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My Favourite Planet > Blogs > Edwin Drood's Column > September 2014
back Edwin Drood's Column
2 September 2014
“Incidents and accidents, hints and allegations”
In which Edwin considers political double-speak, the Indian version of which involves
making a public statement and then issuing a public denial distancing yourself from it.

We get the message: politicians need to tell us stuff that appeals to our gut. That’s how they get votes. They also need to distance themselves from populist gut-appeal, so that thinking people (some of whom also have guts) may reflect on their true position, status and the honourable content of their policies. Hence the extraordinary routine of statement followed by denial that comes in the wake of every rape or rape-and-murder exposed in India.

Now, just in case you’re not quite clear what I mean by gut-appeal, here’s what I don’t mean. I don’t mean that Indian politicians are coming down super-hard on rape and then backing away from their position to engage in a more reasoned debate on public morality. No, because it’s happening the other way round.

First the regional head honcho comes down hard on women for “causing” rape, a tactic designed to deflect conservative religious male voter backlash and maintain a constituency. In a country where so many people believe in karma, it’s always easier to blame the victim. Then, in the wake of a predictable wave of national criticism from women’s organizations, our politician will claim to have been misunderstood, misquoted or even to have spoken off the record, as if that makes it better.

Here are just a few recent examples:

RR Patil, home minister of Maharashtra said: "Even if we provide one policeman per house we can't stop crimes against women. The rise in atrocities against women is due to obscene images used in advertisements." The minister later claimed the media had misquoted him and that issues of women’s security were high on his list of priorities. Unfortunately, the “obscene images” of absurdly wealthy people enjoying the comforts of western civilization while millions starve still persist.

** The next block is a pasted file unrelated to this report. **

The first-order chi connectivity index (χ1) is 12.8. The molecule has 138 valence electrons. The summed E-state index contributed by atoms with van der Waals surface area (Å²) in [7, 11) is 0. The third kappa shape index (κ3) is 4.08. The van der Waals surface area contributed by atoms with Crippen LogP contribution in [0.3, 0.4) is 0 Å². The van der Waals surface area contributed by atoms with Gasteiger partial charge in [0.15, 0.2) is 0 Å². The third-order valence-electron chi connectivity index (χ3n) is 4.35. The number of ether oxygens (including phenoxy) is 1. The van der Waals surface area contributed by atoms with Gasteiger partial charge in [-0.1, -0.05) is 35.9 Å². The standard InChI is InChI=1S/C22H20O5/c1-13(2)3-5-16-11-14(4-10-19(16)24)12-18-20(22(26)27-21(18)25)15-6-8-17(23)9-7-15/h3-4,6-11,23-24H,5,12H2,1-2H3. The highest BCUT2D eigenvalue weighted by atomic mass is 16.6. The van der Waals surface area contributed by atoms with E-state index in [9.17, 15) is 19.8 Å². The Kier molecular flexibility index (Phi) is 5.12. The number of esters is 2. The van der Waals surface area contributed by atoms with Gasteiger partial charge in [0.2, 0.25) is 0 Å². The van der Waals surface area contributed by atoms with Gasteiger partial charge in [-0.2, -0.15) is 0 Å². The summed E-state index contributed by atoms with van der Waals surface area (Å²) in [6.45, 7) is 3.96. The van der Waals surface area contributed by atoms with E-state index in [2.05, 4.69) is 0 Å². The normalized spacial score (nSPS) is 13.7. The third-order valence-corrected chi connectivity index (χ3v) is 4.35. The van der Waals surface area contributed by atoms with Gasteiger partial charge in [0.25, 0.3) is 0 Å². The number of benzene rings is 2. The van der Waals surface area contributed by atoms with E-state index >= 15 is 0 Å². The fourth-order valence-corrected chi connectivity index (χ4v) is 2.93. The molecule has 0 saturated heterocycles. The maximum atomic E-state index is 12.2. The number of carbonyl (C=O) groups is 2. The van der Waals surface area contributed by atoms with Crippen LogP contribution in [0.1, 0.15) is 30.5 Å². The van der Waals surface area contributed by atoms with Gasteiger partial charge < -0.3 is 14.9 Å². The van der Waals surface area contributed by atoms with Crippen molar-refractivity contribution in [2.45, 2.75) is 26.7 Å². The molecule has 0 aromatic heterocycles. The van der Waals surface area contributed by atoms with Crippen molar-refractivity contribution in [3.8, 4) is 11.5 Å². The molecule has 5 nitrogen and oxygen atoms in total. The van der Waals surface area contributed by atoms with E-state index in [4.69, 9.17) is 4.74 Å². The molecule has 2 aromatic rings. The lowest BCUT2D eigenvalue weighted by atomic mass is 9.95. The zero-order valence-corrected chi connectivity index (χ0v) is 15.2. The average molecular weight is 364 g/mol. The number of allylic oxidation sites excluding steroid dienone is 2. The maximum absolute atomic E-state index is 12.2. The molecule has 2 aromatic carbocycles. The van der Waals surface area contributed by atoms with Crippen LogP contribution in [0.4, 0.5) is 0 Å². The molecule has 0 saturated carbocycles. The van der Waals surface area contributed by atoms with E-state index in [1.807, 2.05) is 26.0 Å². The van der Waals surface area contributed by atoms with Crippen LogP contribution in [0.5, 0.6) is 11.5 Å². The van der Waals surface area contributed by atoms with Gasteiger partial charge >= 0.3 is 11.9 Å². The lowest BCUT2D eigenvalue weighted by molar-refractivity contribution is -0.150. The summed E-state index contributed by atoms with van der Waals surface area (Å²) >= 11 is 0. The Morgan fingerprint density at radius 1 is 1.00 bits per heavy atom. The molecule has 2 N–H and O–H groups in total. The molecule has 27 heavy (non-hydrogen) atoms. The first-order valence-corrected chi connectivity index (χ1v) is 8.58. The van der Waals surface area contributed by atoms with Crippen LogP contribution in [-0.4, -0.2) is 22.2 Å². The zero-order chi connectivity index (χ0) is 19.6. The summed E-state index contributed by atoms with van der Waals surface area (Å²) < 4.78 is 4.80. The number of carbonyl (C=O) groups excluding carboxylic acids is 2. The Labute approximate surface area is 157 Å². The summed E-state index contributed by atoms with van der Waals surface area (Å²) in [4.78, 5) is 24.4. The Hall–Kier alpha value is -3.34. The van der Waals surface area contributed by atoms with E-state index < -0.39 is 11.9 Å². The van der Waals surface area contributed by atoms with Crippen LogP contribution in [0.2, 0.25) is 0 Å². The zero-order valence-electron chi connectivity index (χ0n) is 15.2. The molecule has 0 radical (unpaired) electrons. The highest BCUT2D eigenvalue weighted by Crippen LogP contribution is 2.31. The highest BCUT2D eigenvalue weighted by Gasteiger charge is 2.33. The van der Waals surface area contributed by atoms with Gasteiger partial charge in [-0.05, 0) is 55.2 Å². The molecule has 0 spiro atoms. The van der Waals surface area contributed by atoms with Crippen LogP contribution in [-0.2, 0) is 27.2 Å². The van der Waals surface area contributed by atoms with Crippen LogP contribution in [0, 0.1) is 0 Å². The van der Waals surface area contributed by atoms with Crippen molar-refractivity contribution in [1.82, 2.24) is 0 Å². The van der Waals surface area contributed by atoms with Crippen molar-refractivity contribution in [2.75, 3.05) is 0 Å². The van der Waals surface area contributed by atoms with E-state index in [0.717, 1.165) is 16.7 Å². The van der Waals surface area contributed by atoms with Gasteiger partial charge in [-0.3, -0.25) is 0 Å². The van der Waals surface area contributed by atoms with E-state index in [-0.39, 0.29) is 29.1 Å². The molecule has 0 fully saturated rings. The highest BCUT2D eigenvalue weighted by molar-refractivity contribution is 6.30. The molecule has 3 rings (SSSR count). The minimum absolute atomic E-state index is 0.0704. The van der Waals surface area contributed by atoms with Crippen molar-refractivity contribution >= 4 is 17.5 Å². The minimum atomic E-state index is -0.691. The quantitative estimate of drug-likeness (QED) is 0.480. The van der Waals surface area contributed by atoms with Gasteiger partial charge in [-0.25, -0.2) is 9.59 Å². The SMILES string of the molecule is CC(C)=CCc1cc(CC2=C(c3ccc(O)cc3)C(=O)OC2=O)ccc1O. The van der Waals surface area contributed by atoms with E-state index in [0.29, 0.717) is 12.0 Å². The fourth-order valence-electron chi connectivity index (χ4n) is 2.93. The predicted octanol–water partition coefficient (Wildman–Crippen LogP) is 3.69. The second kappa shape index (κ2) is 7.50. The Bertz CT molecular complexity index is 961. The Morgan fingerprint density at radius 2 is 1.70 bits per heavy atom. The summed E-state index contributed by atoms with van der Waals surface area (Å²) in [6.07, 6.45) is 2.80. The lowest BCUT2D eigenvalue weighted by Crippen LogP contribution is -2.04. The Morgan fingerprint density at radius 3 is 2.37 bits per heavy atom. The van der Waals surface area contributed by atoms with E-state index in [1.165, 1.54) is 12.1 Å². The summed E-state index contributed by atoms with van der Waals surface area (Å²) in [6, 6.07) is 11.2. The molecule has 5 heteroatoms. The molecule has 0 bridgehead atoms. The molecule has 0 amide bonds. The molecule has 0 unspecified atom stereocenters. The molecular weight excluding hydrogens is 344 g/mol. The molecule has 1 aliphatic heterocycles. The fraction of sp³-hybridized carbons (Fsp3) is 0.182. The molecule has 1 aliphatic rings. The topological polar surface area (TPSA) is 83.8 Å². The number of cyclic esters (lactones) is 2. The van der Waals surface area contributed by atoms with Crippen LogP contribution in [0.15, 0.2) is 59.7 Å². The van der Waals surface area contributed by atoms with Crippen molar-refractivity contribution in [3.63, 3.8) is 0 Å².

Babulal Gaur, home minister of Madhya Pradesh said: "[Rape] is a social crime which depends on the man and the woman. It is sometimes right and sometimes wrong". The world is still waiting for Mr Gaur to tell us just when rape is so “right” … maybe when it feels, like, really good for the perpetrator? But he has claimed to have been misunderstood and taken out of context. Perhaps the context he was taken out of would have provided us all with some meaningful insights into the ways that rape “depends” on women.

Ramsevak Paikra, home minister of Chhattisgarh said: "Such incidents (he means rape) do not happen deliberately. These kind of incidents (we’re still talking about rape) happen accidentally." Right! They do! They frequently do. Of course, we’re sophisticated people. We don’t need a diagram to see how easily such an “incident” could occur. It could happen to anyone. “Sorry, officer, I tripped over my dhoti and somehow my penis got caught in this girl’s vagina! Oh, umm, the penises of my three very good friends became similarly, how should I put it, implicated in this young person’s orifices while helping me escape from my embarrassing predicament.” And yes, Mr Paikra has also apparently been misquoted. Maybe journalistic standards are so low in India that “deliberately” putting words into people’s mouths is just part of the job, or maybe Mr Paikra was misquoted “accidentally” … which I assume makes it alright.